The importance of job interviews cannot be overstated. The impression you make during the interview will either get you the job or eliminate you from consideration. You need to make sure you are doing the right things at the right time. Here are some key do’s and don’ts for the job interview.
The most important do is probably preparation. Prepare on two levels. The first level is what you are going to say about yourself, how exactly you are going to sell yourself. The second level involves research about the healthcare organization and the people you will be dealing with.
You should be able to talk cogently about your skills and strengths as they relate to the job. You need to present your accomplishments, along with facts and figures to support your achievements, and to make them as compelling as possible.
You also should be able to talk about problems and challenges you faced, the context in which these issues arose, the actions you took to solve them, and what the results of your actions were.
Learn as much as possible about the healthcare establishment, its culture and operations. Annual reports are a good source of information. The organization’s website as well as other articles and news reports online are another source.
Find out as much as possible about the people who will be interviewing you, something about their backgrounds and interests that may help you to establish a rapport with them.
Other things to do
During the interview, remember to smile and show enthusiasm. This will also help to make a connection to the interviewers. You don’t want to sound too arrogant, but at the same time, not come across as two reserved either.
You should also be prepared to ask questions during the interview. Have some prepared before you go to the interview. Other questions may occur to you as the interview progresses. Not asking questions may make it look as if you aren’t really that interested in the job.
Practice. Have a friend or colleague ask you questions that you’re likely to get during the interview so that you can practice your answers.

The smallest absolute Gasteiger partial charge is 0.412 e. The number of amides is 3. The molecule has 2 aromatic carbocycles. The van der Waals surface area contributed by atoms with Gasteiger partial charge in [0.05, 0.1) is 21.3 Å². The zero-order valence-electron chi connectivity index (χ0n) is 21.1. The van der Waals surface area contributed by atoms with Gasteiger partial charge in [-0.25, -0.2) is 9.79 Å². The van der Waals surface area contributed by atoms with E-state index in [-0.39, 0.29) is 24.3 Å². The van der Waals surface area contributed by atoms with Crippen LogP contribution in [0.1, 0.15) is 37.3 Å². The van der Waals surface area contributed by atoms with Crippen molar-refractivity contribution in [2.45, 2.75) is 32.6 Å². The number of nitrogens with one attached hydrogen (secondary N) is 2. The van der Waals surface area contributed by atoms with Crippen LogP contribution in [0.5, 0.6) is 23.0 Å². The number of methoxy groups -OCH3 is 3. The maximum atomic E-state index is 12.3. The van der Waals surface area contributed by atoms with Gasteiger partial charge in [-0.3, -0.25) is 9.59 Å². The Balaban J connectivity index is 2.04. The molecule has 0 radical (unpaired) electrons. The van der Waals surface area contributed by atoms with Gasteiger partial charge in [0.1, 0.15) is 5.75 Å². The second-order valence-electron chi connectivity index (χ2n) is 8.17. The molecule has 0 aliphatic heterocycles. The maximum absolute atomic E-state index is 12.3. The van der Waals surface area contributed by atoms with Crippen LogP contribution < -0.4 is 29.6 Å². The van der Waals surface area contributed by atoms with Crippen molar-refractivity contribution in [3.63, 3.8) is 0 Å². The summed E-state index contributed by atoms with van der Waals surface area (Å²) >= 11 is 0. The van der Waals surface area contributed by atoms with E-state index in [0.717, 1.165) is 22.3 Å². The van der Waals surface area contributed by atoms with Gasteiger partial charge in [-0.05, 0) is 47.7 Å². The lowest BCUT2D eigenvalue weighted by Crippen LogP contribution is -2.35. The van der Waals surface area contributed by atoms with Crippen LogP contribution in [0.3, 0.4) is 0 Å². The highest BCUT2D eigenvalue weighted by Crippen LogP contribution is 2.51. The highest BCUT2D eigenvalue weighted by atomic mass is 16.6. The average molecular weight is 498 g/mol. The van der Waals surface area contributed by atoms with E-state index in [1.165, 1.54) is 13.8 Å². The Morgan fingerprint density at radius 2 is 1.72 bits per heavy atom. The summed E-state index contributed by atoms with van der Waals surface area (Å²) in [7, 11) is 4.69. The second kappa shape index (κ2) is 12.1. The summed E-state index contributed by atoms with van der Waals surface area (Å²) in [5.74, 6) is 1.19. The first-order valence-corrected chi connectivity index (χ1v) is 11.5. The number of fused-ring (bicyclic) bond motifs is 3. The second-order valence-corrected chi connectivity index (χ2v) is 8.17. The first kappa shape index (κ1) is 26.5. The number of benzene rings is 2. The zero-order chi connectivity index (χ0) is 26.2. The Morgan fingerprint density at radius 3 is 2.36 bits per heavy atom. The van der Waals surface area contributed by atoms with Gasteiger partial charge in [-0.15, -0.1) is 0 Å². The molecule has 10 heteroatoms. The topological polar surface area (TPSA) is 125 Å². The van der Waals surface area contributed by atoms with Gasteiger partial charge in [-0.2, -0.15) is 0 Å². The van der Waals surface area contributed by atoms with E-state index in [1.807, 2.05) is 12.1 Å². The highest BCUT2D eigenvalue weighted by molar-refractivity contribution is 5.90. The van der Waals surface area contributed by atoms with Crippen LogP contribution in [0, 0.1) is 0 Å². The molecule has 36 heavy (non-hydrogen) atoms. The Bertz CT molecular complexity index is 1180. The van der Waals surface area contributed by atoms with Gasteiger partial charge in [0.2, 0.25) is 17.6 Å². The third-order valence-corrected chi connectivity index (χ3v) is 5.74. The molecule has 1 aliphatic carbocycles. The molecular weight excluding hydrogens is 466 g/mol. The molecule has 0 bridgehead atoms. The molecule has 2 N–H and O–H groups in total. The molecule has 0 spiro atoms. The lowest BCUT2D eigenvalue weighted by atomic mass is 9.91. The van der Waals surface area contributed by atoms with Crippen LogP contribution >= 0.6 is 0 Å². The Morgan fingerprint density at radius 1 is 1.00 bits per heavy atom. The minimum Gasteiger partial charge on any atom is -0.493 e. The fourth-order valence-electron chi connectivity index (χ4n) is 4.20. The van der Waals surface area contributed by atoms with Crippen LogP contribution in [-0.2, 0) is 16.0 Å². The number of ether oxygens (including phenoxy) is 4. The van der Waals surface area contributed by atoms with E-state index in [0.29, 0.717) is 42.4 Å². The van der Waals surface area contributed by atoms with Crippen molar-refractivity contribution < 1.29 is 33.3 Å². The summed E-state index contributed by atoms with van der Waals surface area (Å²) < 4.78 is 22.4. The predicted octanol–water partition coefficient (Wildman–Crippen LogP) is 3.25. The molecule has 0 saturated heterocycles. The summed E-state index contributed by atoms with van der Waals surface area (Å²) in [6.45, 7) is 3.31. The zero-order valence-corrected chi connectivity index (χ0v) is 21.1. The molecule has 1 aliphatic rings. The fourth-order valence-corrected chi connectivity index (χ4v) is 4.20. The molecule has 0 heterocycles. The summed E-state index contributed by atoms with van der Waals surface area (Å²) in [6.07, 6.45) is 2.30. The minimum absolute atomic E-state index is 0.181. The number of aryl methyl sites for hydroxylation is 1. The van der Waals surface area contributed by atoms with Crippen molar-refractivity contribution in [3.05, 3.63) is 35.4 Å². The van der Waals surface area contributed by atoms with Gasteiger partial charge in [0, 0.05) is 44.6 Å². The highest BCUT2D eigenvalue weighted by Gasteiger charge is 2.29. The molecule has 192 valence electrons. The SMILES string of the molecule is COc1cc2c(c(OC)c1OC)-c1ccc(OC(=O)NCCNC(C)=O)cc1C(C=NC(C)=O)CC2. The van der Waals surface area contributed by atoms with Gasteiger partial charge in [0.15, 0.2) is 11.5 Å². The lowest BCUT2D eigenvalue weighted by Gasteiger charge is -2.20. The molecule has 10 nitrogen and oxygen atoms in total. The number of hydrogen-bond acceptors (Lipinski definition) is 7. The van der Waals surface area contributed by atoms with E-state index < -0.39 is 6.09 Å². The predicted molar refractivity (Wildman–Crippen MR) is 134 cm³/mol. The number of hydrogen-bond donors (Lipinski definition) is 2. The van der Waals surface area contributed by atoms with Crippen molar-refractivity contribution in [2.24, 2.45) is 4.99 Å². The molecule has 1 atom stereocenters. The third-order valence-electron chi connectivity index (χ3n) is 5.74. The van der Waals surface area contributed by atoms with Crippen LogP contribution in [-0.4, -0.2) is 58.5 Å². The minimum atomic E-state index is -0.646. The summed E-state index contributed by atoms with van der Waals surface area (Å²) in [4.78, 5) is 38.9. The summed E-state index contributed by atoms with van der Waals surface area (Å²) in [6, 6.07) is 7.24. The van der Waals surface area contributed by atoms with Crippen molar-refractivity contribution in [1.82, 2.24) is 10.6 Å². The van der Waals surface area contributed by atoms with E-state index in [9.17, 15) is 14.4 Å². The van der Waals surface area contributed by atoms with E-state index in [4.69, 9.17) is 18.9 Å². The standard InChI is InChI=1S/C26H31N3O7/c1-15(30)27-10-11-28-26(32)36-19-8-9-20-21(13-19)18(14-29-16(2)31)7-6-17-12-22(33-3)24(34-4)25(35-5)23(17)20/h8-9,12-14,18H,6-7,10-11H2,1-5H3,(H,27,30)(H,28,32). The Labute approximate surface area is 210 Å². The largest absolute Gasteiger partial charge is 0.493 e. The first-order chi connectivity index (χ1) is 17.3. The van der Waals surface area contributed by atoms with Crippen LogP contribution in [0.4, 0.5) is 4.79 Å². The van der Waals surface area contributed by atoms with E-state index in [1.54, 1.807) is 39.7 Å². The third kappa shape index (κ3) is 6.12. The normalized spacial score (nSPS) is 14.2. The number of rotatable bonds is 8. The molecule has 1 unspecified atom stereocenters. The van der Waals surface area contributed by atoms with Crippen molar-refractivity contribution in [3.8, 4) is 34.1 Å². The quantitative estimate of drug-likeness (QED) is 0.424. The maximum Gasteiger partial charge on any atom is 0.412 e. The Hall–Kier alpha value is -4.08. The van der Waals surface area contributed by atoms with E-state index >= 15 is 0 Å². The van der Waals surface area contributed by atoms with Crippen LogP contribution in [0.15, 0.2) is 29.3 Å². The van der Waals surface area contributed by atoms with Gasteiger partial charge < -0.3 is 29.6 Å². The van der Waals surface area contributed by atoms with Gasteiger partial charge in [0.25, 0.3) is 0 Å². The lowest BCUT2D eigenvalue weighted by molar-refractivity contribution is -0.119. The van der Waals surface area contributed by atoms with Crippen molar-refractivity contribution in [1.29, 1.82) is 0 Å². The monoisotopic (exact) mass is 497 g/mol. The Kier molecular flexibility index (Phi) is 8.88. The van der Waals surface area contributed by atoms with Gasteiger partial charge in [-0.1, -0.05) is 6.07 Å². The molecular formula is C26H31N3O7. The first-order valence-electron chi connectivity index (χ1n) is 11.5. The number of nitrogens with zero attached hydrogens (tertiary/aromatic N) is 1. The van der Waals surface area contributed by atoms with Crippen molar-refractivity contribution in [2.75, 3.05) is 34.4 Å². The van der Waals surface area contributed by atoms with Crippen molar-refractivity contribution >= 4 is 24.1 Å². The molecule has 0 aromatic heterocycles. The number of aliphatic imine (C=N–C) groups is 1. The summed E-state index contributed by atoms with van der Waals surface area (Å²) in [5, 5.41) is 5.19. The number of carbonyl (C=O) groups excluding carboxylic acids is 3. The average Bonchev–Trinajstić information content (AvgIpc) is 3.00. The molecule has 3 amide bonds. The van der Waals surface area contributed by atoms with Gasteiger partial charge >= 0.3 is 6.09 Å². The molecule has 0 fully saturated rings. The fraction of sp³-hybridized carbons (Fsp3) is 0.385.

Discuss the next steps. Ask when you can follow up. Get contact information from interviewers so that you can send thank you notes.
When talking with hiring managers over the phone, you don’t want to have distractions. Make sure you are taking the call in a place without a lot of background noise and one that is isolated. Don’t be too casual on the phone. Maintain a professional demeanor, even though it is just a telephone conversation.
Don’t focus on other tasks while taking the call. You need to give your full attention to the person on the other end of the line and not attempt to do other things while on the phone.
Don’t wing it. This may sound like obvious advice. But it still needs to be said because people with a lot of experience and expertise under their belt may feel that they don’t need to engage in any rigorous preparation for an interview, that they already know what they are going to talk about. But this is a mistake. Even experienced people need to practice and prepare for interview questions. They need to develop a story, a narrative for the hiring manager, and that needs to be practiced.
If you are a pharmacist or pharmacy technician looking for work, Cameron and Company can help you. We provide temporary pharmacy professionals to healthcare organizations nationwide. With more than 45 years of experience, we have the expertise and knowledge to help you find a challenging position. Give Cameron and Company a call today.